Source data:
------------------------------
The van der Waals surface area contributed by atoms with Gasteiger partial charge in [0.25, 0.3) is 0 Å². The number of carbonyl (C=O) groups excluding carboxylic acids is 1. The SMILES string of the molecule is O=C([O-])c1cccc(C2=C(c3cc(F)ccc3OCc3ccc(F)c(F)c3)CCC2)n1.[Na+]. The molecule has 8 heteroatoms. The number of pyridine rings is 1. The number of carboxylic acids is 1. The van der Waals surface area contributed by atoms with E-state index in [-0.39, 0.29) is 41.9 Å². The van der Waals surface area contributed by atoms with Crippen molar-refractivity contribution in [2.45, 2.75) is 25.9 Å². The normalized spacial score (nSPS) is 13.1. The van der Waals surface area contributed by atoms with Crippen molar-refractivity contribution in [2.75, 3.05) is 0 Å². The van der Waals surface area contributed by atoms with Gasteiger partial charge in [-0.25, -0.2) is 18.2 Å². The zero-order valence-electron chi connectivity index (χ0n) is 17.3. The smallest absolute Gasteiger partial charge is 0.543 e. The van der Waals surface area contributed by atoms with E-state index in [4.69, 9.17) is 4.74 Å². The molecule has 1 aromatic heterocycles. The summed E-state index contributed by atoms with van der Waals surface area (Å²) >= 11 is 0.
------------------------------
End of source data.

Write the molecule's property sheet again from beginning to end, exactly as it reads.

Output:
The van der Waals surface area contributed by atoms with Gasteiger partial charge in [0.25, 0.3) is 0 Å². The number of carbonyl (C=O) groups excluding carboxylic acids is 1. The SMILES string of the molecule is O=C([O-])c1cccc(C2=C(c3cc(F)ccc3OCc3ccc(F)c(F)c3)CCC2)n1.[Na+]. The molecule has 8 heteroatoms. The number of pyridine rings is 1. The number of carboxylic acids is 1. The van der Waals surface area contributed by atoms with E-state index in [-0.39, 0.29) is 41.9 Å². The van der Waals surface area contributed by atoms with Crippen molar-refractivity contribution in [2.45, 2.75) is 25.9 Å². The normalized spacial score (nSPS) is 13.1. The van der Waals surface area contributed by atoms with Crippen molar-refractivity contribution in [2.75, 3.05) is 0 Å². The van der Waals surface area contributed by atoms with Gasteiger partial charge in [-0.25, -0.2) is 18.2 Å². The zero-order valence-electron chi connectivity index (χ0n) is 17.3. The smallest absolute Gasteiger partial charge is 0.543 e. The van der Waals surface area contributed by atoms with E-state index in [4.69, 9.17) is 4.74 Å². The molecule has 1 aromatic heterocycles. The summed E-state index contributed by atoms with van der Waals surface area (Å²) >= 11 is 0.